I guess it’s something that I can’t answer myself. Having gay and lesbian friends and not thinking of them as any different to each other in terms of their sexuality means I probably couldn’t get into the mindset of someone who does. This subject in particular is a hard one to conclude, as there are so many striking differences between my experience of homosexuality and India’s. One thing I did come across is the idea that it was the western colonisation coming to India that actually brought along with it the prejudice against homosexuality. Let’s not forget the good old Karma Sutra, a piece of Indian history that seems to hold no boundaries when it comes to sex. Did we just ruin it for the lot of them?!

Sunday, 15 August 2010

Those Old Town Blues

So here I am, back in old Blighty, and even though it was only a two-week trip I took this time, those post-traveling blues hit me pretty hard. It has been just over two weeks since my return and I’m still struggling! Regardless of the brief nature of my travels to India, I think because it was so far removed from what I’d ever experienced before and I’d started to get used to that, it was still just as strange coming home as it was when I returned from my trip to Europe last year after two months. Even just seeing actual lanes on a road was bizarre on the drive home from the airport, as we got so used to the ruthless rickshaw and taxi drivers swerving all over place. I guess the fact I felt like a zombie due to severe jet lag probably didn’t help me adjust either.

Luckily a friend of mine from Australia happened to be in England to entertain me the next day, and we started to talk about that feeling you get once you get home from a stint of traveling. She was away from home for about a year, and I actually met her in the middle of her trip in Budapest. We both agreed that there’s nothing worse than coming back home, realising nothing’s changed. Everyone you left before is probably in the same job; your parents, family and friends are still plodding along with their daily routine. There’s that daunting prospect of having to go back to work, back to reality, back to actually finding a job. You can’t wake up and think ‘Today I’m going to experience something new, meet some more people from all over the world, hop on a train to another county.’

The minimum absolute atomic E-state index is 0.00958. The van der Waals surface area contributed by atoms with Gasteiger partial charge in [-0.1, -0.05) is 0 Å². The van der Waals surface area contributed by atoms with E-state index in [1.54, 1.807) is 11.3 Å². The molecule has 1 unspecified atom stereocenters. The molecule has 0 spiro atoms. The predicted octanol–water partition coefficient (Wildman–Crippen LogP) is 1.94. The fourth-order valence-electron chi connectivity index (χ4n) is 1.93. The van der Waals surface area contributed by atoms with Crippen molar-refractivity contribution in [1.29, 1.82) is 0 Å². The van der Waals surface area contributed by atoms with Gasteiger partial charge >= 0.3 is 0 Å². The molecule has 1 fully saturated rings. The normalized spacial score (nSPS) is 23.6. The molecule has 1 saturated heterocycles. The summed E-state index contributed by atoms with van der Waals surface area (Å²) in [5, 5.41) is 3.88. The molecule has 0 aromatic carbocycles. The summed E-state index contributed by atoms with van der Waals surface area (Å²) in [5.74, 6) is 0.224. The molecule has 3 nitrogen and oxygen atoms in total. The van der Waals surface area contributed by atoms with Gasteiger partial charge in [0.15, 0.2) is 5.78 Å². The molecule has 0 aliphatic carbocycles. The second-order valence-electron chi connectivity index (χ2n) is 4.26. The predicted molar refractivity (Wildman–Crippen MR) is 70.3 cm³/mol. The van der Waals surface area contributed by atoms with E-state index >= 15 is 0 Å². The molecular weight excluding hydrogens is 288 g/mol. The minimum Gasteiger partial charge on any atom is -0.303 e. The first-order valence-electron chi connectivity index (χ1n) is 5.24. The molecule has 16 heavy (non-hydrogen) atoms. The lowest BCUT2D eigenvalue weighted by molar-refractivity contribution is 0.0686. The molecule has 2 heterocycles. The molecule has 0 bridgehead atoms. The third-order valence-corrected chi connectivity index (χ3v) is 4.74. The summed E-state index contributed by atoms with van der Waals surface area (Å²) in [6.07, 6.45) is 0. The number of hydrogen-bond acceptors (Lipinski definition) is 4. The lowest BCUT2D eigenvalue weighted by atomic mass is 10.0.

There’s something to remember in this, in that you are not alone! Just to see what everyone else thought, I typed ‘post-traveling blues’ into Google, and up popped endless blogs giving tips, advice and survival guides on how to beat this horrible feeling. Wikipedia even has a page on ‘PTD’ or ‘post travel depression’ (although of course the credibility of Wikipedia should always be questioned!) There’s the fairly obvious solutions like create a detailed photo album, catch up with old friends and show them said photo album, put said photos on Facebook and reminisce about the times had with people you met along the way. I actually could hardly bring myself to look at my photos from Europe as my vivid imagination took me back to those moments and my longing to return was too overwhelming!

I myself have one way of coping with being back home when it’s the last place I want to be. I’ve lately been thinking about how I believe to continually set myself goals, and this doesn’t necessarily just apply to beating home town blues; I don’t think I could get through most days without knowing I’m standing at work doing nothing productive (I work in a clothes shop, inactivity and boredom are occupational hazards) for a very good reason. Since I returned from Europe, my target for November 2010 has always been to go the Canada for a few months. India was a nice little ambition to keep me going in the middle but now I’ve returned from this, it’s not long until I should be hopping over the pond and kicking back in Vancouver for a while, at last! Every second I find myself losing the will to live at work, I look ahead to pay day and work out how much I can save for my eagerly anticipated trip, and the fact I’m financially right on track fills me with the positive attitude I need to know that it’ll all be worth it once I’m out there. Until then, you’ll just have to read about my fairly mundane life at home, I’ll try to make it as interesting as possible I promise!

Tuesday, 10 August 2010

India Part 3: The Simple Life

This final section on India sprung from my thoughts written in the previous entry. I’m at a point in my life now where the word ‘job’ is constantly on my mind. I’m 22, one year out of Uni and am desperately trying to work out what I’m good at and enjoy that could make me a living! (Any possible publishers or magazine folk out there reading this, it is now your cue to email me. Will write for food.)  Having gone straight from GCSE’s, to A levels, to Uni and dozens of career options thrown at me, now is the time to act on them.